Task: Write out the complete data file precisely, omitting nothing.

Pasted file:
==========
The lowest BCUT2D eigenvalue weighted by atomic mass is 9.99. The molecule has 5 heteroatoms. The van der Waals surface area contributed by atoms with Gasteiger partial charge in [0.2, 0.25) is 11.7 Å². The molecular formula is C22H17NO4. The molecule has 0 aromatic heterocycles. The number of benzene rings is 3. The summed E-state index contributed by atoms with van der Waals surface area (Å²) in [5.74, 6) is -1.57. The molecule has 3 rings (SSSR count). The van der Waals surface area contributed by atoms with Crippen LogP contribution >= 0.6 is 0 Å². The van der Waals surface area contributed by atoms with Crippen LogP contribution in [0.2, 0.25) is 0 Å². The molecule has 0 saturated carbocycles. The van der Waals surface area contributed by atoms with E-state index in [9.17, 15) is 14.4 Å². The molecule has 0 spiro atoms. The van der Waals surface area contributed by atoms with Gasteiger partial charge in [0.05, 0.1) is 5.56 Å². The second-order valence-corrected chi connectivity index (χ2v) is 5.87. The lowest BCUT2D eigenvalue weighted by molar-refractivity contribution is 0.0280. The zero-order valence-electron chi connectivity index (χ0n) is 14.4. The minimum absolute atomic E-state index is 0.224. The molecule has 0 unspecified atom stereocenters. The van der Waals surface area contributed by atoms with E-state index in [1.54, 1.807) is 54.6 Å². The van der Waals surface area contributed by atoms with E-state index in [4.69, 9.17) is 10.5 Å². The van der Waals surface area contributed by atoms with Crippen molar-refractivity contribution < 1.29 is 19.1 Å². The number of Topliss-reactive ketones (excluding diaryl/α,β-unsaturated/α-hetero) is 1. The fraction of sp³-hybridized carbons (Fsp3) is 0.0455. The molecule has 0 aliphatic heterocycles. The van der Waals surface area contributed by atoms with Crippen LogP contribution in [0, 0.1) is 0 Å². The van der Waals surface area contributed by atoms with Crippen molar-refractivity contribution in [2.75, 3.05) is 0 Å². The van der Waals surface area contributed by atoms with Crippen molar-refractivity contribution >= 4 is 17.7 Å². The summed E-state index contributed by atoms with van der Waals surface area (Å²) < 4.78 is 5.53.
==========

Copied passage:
The lowest BCUT2D eigenvalue weighted by atomic mass is 9.99. The molecule has 5 heteroatoms. The van der Waals surface area contributed by atoms with Gasteiger partial charge in [0.2, 0.25) is 11.7 Å². The molecular formula is C22H17NO4. The molecule has 0 aromatic heterocycles. The number of benzene rings is 3. The summed E-state index contributed by atoms with van der Waals surface area (Å²) in [5.74, 6) is -1.57. The molecule has 3 rings (SSSR count). The van der Waals surface area contributed by atoms with Crippen LogP contribution >= 0.6 is 0 Å². The van der Waals surface area contributed by atoms with Crippen LogP contribution in [0.2, 0.25) is 0 Å². The molecule has 0 saturated carbocycles. The van der Waals surface area contributed by atoms with E-state index in [9.17, 15) is 14.4 Å². The molecule has 0 spiro atoms. The van der Waals surface area contributed by atoms with Gasteiger partial charge in [0.05, 0.1) is 5.56 Å². The second-order valence-corrected chi connectivity index (χ2v) is 5.87. The lowest BCUT2D eigenvalue weighted by molar-refractivity contribution is 0.0280. The zero-order valence-electron chi connectivity index (χ0n) is 14.4. The minimum absolute atomic E-state index is 0.224. The molecule has 0 unspecified atom stereocenters. The van der Waals surface area contributed by atoms with E-state index in [1.54, 1.807) is 54.6 Å². The van der Waals surface area contributed by atoms with E-state index in [4.69, 9.17) is 10.5 Å². The van der Waals surface area contributed by atoms with Crippen molar-refractivity contribution < 1.29 is 19.1 Å². The number of Topliss-reactive ketones (excluding diaryl/α,β-unsaturated/α-hetero) is 1. The fraction of sp³-hybridized carbons (Fsp3) is 0.0455. The molecule has 0 aliphatic heterocycles. The van der Waals surface area contributed by atoms with Crippen LogP contribution in [0, 0.1) is 0 Å². The van der Waals surface area contributed by atoms with Crippen molar-refractivity contribution in [2.75, 3.05) is 0 Å². The van der Waals surface area contributed by atoms with Crippen molar-refractivity contribution >= 4 is 17.7 Å². The summed E-state index contributed by atoms with van der Waals surface area (Å²) < 4.78 is 5.53.